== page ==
A collaborative study from investigators at McMaster University in Canada and Boston University presents evidence showing that people with high levels of four biomarkers in the blood may be more likely to develop a stroke than people with low levels of the markers. The new study was published recently in Neurology through an article entitled “Circulating biomarkers and incident ischemic stroke in the Framingham Offspring Study.”
“Identifying people who are at risk for stroke can help us determine who would benefit most from existing or new therapies to prevent stroke,” explained lead study author Ashkan Shoamanesh, M.D., assistant professor at McMaster University and a member of the American Academy of Neurology. “Future research could also investigate whether lowering the levels of these biomarkers or blocking their action could be a way to prevent strokes. However, our study does not provide evidence that these markers are validated well enough to be implemented in clinical practice.”
In this new study, researchers were able to measure, in the blood of people from the Framingham Heart Study Offspring Cohort who had never had a stroke, the levels of 15 biomarkers that have been previously associated with inflammation. The study consisted of 3,224 participants with an average age of 61 at the onset that were followed for an average of nine years. During that time, 98 people suffered a stroke.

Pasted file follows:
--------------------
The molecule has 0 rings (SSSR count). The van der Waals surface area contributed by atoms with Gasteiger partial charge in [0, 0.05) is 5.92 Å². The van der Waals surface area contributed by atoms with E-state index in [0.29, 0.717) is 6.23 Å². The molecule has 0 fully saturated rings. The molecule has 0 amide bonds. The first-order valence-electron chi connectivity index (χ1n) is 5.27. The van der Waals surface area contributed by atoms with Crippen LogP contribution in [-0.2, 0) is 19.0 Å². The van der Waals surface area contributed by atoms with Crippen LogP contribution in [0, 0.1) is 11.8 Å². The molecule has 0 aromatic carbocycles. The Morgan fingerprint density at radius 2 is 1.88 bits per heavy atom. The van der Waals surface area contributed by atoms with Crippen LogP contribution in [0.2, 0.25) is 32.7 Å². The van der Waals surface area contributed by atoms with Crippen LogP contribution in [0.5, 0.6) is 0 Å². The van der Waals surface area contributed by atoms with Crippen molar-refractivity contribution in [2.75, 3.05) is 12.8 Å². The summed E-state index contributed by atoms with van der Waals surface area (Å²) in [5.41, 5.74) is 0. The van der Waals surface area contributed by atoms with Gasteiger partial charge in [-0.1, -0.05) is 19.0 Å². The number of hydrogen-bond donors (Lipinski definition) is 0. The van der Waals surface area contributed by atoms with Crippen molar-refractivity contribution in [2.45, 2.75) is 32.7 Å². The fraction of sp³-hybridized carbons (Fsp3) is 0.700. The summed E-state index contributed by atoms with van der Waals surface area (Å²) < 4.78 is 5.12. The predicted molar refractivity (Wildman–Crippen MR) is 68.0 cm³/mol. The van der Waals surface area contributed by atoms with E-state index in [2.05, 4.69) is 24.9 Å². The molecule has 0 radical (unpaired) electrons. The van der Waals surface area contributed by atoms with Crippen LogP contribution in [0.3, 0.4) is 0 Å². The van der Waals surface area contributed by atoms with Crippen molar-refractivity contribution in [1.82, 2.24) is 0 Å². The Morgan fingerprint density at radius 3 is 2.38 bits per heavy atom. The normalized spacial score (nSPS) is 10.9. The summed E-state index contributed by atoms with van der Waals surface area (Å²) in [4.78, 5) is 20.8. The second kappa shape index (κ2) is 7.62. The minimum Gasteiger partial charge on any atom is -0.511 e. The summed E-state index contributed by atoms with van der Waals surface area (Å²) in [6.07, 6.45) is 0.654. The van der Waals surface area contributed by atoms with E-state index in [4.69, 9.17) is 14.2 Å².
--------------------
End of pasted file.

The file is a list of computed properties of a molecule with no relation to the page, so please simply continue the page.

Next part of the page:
Of the 15 biomarkers, four were associated with an increased risk of stroke—C-reactive protein (CRP), total homocysteine levels (tHcy), tumor necrosis factor receptor 2 (TNFR2), and vascular endothelial growth factor (VEGF). People with elevated tHcy were 32 percent more likely to have a stroke. Those with high VEGF were 25 percent more likely; those with high CRP were 28 percent more likely, and finally individuals with high TNFR2 were 33 percent more likely to have a stroke during the study.
With the addition of these four biomarkers to an existing method of predicting a person's stroke risk based on factors such as age, sex, cholesterol, and blood pressure—called the Framingham Stroke Risk Profile— the researchers hope to improve the ability to predict individuals who may develop a stroke.
While the researchers were excited by their findings, they are cautious about over-interpretation, noting that the study was observational—showing a relationship between high levels of the biomarkers and stroke. The new study does not, however, establish that the high levels cause a stroke. The authors also remarked that the biomarkers were measured only once and that they did not account for infections, chronic diseases, or other conditions that could have affected the results. Also, study participants are mainly of European ancestry, and the results may not apply to other populations.